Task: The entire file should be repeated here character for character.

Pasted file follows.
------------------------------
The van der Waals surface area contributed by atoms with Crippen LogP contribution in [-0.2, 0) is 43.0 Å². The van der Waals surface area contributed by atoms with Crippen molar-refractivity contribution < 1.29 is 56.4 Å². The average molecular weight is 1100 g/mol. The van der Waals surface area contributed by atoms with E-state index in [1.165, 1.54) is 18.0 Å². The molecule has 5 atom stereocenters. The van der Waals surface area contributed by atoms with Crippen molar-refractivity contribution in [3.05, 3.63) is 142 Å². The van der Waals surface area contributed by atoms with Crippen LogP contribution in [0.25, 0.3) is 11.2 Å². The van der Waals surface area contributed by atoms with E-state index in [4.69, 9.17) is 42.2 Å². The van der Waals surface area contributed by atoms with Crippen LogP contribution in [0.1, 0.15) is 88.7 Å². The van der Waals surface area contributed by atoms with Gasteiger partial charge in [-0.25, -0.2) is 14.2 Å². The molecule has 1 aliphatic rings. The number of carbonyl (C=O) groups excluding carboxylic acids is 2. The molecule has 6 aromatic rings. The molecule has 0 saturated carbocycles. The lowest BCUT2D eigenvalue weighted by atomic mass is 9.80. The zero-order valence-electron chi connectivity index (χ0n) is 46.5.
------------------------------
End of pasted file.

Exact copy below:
The van der Waals surface area contributed by atoms with Crippen LogP contribution in [-0.2, 0) is 43.0 Å². The van der Waals surface area contributed by atoms with Crippen molar-refractivity contribution < 1.29 is 56.4 Å². The average molecular weight is 1100 g/mol. The van der Waals surface area contributed by atoms with E-state index in [1.165, 1.54) is 18.0 Å². The molecule has 5 atom stereocenters. The van der Waals surface area contributed by atoms with Crippen molar-refractivity contribution in [3.05, 3.63) is 142 Å². The van der Waals surface area contributed by atoms with Crippen LogP contribution in [0.25, 0.3) is 11.2 Å². The van der Waals surface area contributed by atoms with E-state index in [4.69, 9.17) is 42.2 Å². The van der Waals surface area contributed by atoms with Crippen LogP contribution in [0.1, 0.15) is 88.7 Å². The van der Waals surface area contributed by atoms with Gasteiger partial charge in [-0.25, -0.2) is 14.2 Å². The molecule has 1 aliphatic rings. The number of carbonyl (C=O) groups excluding carboxylic acids is 2. The molecule has 6 aromatic rings. The molecule has 0 saturated carbocycles. The lowest BCUT2D eigenvalue weighted by atomic mass is 9.80. The zero-order valence-electron chi connectivity index (χ0n) is 46.5.